Genevers are Dutch and “jonge” means “young.” Similar to whiskey, it costs less than genever that's aged longer. The subtle sweetness comes from the inclusion of malt wine, and it has a rich maltiness that’s reminiscent of whiskey, but with a delicate juniper twist. Boomsma Jonge fits the profile perfectly and is an impressive award-winning genever. Drink it straight or experience its mixability in cocktails, including classics like a gin daisy.

Best for a Gin and Tonic: Burnett's London Dry Gin


Courtesy of Drizly

Burnett's London Dry is a sweeter gin with lighter, airier herbal notes. It has a nice taste that balances out the pine and citrus flavors. It's also intriguingly floral. This 80-proof gin is carried by many liquor stores and is an excellent budget-friendly option for a gin and tonic. The crispness pairs nicely with any tonic water, so feel free to save a little money there, too. With that duo in stock, just pick up a few limes because even budget-conscious drinkers know that fresh is best. You’ll be all set for a simple happy hour drink at home.

Best for Martinis: Pearl Gin


Courtesy of Drizly

Generally, the “rule” is that budget gin should not be mixed into martinis and that’s good advice to follow. The classic gin martini is a very transparent cocktail that will not hide any of the spirit’s impurities. However, that’s just one cocktail recipe and there are many “martinis” that will work out just fine with a value find such as Pearl Gin.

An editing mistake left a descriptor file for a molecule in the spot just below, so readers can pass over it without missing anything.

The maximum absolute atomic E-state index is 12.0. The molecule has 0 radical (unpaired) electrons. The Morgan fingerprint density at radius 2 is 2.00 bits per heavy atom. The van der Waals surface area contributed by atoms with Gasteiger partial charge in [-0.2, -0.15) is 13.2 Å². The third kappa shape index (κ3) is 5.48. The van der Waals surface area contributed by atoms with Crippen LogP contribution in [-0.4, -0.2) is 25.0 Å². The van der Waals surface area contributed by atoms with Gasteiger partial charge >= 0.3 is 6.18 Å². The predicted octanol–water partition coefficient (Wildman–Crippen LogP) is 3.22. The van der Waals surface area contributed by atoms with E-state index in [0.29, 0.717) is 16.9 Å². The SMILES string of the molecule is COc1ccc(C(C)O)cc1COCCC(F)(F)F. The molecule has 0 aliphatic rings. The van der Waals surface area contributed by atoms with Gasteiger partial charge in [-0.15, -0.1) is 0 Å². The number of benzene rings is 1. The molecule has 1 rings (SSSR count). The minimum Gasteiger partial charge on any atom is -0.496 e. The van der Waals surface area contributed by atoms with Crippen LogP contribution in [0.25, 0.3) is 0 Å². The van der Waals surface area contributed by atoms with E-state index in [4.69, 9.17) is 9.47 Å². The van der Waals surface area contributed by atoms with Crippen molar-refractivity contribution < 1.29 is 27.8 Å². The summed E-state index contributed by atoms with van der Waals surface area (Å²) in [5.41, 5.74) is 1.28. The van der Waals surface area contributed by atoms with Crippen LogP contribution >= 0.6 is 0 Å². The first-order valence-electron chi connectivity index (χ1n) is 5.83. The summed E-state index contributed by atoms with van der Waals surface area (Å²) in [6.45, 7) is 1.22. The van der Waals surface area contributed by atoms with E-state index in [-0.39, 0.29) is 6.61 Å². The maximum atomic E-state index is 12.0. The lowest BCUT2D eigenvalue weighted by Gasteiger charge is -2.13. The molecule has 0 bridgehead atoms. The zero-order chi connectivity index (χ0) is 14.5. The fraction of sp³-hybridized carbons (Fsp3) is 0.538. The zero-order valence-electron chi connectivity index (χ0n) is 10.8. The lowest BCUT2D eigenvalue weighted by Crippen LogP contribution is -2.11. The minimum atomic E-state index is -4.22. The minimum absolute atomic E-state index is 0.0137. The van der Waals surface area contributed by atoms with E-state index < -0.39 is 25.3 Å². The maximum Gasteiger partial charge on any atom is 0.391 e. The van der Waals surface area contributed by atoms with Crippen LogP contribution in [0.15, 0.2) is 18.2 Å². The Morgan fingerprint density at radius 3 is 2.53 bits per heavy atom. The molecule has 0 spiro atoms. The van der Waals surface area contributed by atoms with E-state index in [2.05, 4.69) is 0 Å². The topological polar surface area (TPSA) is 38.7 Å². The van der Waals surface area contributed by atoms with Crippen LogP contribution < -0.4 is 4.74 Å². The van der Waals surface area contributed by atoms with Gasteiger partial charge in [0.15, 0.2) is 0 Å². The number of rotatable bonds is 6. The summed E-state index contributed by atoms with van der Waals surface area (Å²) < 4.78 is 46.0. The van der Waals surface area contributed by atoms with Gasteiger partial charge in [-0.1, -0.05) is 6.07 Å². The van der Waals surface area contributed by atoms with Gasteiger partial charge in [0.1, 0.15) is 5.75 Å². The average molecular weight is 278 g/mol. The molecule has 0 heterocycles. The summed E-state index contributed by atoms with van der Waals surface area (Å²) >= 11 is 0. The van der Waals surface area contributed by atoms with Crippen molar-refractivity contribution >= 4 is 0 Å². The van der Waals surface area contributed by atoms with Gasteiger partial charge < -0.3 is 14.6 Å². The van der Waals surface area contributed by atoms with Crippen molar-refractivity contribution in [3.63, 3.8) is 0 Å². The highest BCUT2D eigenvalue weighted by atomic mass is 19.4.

This 88-proof Canadian gin is from the same makers as Pearl Vodka. It’s distilled from winter wheat, which gives it a softer, sweeter base, and is blended with Rocky Mountain water. It’s crisp and clean, with a nice juniper profile backed by other botanicals. Try it in gin martinis with extra flavors, like pear vodka, fresh fruit, or even cucumber and wasabi. At this price, you can afford to experiment as much as you'd like.

Best for Fruity Cocktails: Gilbey's London Dry Gin


Courtesy of Drizly

There are no frills about Gilbey’s. It’s most often found in plastic bottles with that red cap and simple label combination familiar among bottom-shelf spirits. That said, this reliable 80-proof London dry gin makes rather nice drinks and is available at a price that’s hard to beat.

Gilbey’s has a flavor comparable to any other gin, and many fans even say it outshines the high-priced bottles. Its juniper-forward blend of botanicals makes it an excellent choice with any mixer, though it’s particularly suited to fruity drinks. Pour it into citrus juice beverages, mix it with fresh berries, or enjoy it in a strawberry gin and tonic. It can even handle the likes of a French martini.

Best for Vodka Drinkers: New Amsterdam Gin


Courtesy of Minibar

New Amsterdam is a newer gin. It was released in 2007 and is quite impressive, especially considering the price. This 80-proof spirit has sweeter citrus and floral notes, making it a spirit that vodka lovers will enjoy, too. It's a fantastic introduction to the lower end of gin, especially if you don't like the full-pine flavor of juniper berries.

This gin is distilled in the U.S. but is classified as a London dry gin. It’s 80-proof, and the profile makes it a good candidate for fruity mixed drinks, such as the salty dog. It's also pleasant in modern cocktails with unusual ingredients, such as the lemongrass-infused Soho cocktail.